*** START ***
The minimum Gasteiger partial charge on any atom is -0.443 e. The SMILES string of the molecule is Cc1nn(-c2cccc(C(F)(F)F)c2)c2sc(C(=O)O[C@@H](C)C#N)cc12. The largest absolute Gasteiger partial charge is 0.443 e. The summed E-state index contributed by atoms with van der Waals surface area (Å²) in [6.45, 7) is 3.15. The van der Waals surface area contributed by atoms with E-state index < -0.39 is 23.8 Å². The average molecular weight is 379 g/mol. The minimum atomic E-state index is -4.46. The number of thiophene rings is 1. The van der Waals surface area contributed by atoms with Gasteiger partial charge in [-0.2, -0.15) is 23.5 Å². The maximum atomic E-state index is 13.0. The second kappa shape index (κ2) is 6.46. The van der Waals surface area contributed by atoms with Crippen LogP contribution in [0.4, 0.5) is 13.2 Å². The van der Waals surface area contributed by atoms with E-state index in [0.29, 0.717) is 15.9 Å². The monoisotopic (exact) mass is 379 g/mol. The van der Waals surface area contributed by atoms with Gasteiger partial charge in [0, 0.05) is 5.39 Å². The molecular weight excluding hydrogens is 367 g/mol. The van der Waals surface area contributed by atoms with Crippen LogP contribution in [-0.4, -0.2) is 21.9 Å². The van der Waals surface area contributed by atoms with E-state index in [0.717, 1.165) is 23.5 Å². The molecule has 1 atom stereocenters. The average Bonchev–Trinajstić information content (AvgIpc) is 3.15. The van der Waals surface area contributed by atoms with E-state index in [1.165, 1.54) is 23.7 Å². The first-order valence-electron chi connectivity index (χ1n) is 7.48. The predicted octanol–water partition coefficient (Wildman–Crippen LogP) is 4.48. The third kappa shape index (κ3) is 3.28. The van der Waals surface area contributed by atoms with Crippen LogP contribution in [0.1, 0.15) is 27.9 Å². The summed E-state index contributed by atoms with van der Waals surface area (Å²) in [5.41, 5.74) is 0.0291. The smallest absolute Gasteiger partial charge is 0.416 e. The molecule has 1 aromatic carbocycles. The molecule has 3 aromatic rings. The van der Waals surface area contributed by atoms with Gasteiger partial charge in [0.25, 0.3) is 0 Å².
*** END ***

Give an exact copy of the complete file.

The minimum Gasteiger partial charge on any atom is -0.443 e. The SMILES string of the molecule is Cc1nn(-c2cccc(C(F)(F)F)c2)c2sc(C(=O)O[C@@H](C)C#N)cc12. The largest absolute Gasteiger partial charge is 0.443 e. The summed E-state index contributed by atoms with van der Waals surface area (Å²) in [6.45, 7) is 3.15. The van der Waals surface area contributed by atoms with E-state index < -0.39 is 23.8 Å². The average molecular weight is 379 g/mol. The minimum atomic E-state index is -4.46. The number of thiophene rings is 1. The van der Waals surface area contributed by atoms with Gasteiger partial charge in [-0.2, -0.15) is 23.5 Å². The maximum atomic E-state index is 13.0. The second kappa shape index (κ2) is 6.46. The van der Waals surface area contributed by atoms with Crippen LogP contribution in [0.4, 0.5) is 13.2 Å². The van der Waals surface area contributed by atoms with E-state index in [0.29, 0.717) is 15.9 Å². The monoisotopic (exact) mass is 379 g/mol. The van der Waals surface area contributed by atoms with Gasteiger partial charge in [0, 0.05) is 5.39 Å². The molecular weight excluding hydrogens is 367 g/mol. The van der Waals surface area contributed by atoms with Crippen LogP contribution in [-0.4, -0.2) is 21.9 Å². The van der Waals surface area contributed by atoms with E-state index in [0.717, 1.165) is 23.5 Å². The molecule has 1 atom stereocenters. The average Bonchev–Trinajstić information content (AvgIpc) is 3.15. The van der Waals surface area contributed by atoms with E-state index in [1.165, 1.54) is 23.7 Å². The first-order valence-electron chi connectivity index (χ1n) is 7.48. The predicted octanol–water partition coefficient (Wildman–Crippen LogP) is 4.48. The third kappa shape index (κ3) is 3.28. The van der Waals surface area contributed by atoms with Crippen LogP contribution in [0.1, 0.15) is 27.9 Å². The summed E-state index contributed by atoms with van der Waals surface area (Å²) in [5.41, 5.74) is 0.0291. The smallest absolute Gasteiger partial charge is 0.416 e. The molecule has 1 aromatic carbocycles. The molecule has 3 aromatic rings. The van der Waals surface area contributed by atoms with Gasteiger partial charge in [0.25, 0.3) is 0 Å².